Nevertheless, if that tingling sensation isn’t wearing off, it could mean you have a genuine medical problem, like a pinched nerve, for instance. Pinched nerves can strike when bone, muscle or connective tissue inside your body compresses a nerve fiber, rather than an external source, such as the seat of a chair or your resting noggin. A common case of a pinched nerve is carpal tunnel syndrome. This flares up when swollen tendons in the wrist squeeze a nerve that enables feeling and muscle movement in the hand, resulting in uncomfortable paresthetic episodes.

So when it comes to paresthesia, pay attention, and see a doctor if the bothersome sensations don’t fade away.

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douche bg says:

loved it!

TiagoTiago says:

There is no risk the blocked circulation will lead to clots that will be released once the circulation is resumed and could endup reaching the brain or lungs?

robert says:

I have the same question as TiagoTiago

callie says:

Hi!My arms fall asleep every night! When I go to wake it up it feels like something in my hand is stretching like a trampoline. Also, my hand doesn’t want to stay awake, it will just start buzzing again and go right back to sleeo. What do I do???

Katala says:

It feels weird!

Haley says:

Sorry :(

yasmin says:

there was this one night where i was sleeping and i suddenly woke up at about 3pm? my eyes were still asleep but i couldnt feel my left arm anymore. i took my right hand and started to feel my left fingers but i couldnt feel anything. i got really scared because i thought it was someone’s hand just laying on my pillow. i tried gliding my hand down to my arm but it felt like it wasnt attached to my hand so i thought maybe i didnt have a hand anymore. it took about two minutes for me to realize that my hand was just asleep and that i could finally feel it again. believe it or not i did cry a lot after.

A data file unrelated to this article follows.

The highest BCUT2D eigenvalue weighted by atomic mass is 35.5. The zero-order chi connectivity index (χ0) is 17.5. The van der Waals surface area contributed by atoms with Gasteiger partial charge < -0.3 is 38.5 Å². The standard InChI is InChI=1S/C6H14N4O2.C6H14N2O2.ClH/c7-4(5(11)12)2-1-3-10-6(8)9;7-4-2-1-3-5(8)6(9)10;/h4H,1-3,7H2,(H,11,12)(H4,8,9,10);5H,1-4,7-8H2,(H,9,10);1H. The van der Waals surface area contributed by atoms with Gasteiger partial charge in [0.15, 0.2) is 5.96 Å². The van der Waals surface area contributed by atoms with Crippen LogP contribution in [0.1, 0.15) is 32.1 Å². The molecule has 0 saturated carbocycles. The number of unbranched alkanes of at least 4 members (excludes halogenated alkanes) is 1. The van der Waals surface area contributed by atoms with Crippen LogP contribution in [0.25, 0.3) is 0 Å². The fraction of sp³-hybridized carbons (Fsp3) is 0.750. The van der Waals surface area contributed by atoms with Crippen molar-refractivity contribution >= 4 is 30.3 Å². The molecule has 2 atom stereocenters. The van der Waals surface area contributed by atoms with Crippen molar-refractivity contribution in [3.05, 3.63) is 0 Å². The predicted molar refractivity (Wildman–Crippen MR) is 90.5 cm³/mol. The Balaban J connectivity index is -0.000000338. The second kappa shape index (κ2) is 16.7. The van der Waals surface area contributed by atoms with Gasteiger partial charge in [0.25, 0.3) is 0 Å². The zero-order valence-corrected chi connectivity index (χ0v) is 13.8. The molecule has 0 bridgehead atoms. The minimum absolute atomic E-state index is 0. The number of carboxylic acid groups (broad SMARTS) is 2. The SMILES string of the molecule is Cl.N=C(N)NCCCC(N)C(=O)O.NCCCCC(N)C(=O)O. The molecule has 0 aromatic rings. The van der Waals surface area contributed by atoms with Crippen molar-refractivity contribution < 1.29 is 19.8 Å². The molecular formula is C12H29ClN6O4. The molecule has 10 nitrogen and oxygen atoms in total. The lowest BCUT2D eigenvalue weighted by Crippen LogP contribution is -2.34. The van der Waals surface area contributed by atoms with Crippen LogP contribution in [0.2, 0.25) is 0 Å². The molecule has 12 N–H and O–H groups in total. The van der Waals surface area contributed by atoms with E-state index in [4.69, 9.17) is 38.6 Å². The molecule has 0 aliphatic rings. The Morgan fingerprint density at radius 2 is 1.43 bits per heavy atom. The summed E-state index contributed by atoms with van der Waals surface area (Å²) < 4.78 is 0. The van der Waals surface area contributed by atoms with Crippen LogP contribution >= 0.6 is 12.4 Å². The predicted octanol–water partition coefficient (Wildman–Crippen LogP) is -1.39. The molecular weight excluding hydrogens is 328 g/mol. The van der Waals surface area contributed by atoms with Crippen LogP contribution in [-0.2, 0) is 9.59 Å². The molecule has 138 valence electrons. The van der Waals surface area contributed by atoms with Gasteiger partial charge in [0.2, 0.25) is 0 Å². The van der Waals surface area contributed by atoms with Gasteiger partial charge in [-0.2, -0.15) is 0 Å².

Zoey says:

I had a very similar experience. When I woke up with my arm limp, purple, and completely numb I automatically assumed it was somebody else’s arm and hand. It scared me to death! Of course, since I was still a bit loopy from just waking up, I overdramatised the whole thing. I was afraid that my arm was out of my control and that it would somehow hurt me. Not the first time that this has happened but it’s terrifying for sure!

Daniel says:

Wow. That’s good to know thanks! I picked up from somewhere at some point that if your limb is asleep long enough the blood goes toxic and when you wake up you will die as the toxic blood reaches your heart. For some silly reason that always stuck with me, and just now when I woke up after sleeping on my arm for about at least an hour I wasn’t entirely sure if I’d make it which is why I am reading this! Haha.

David Pitcher says: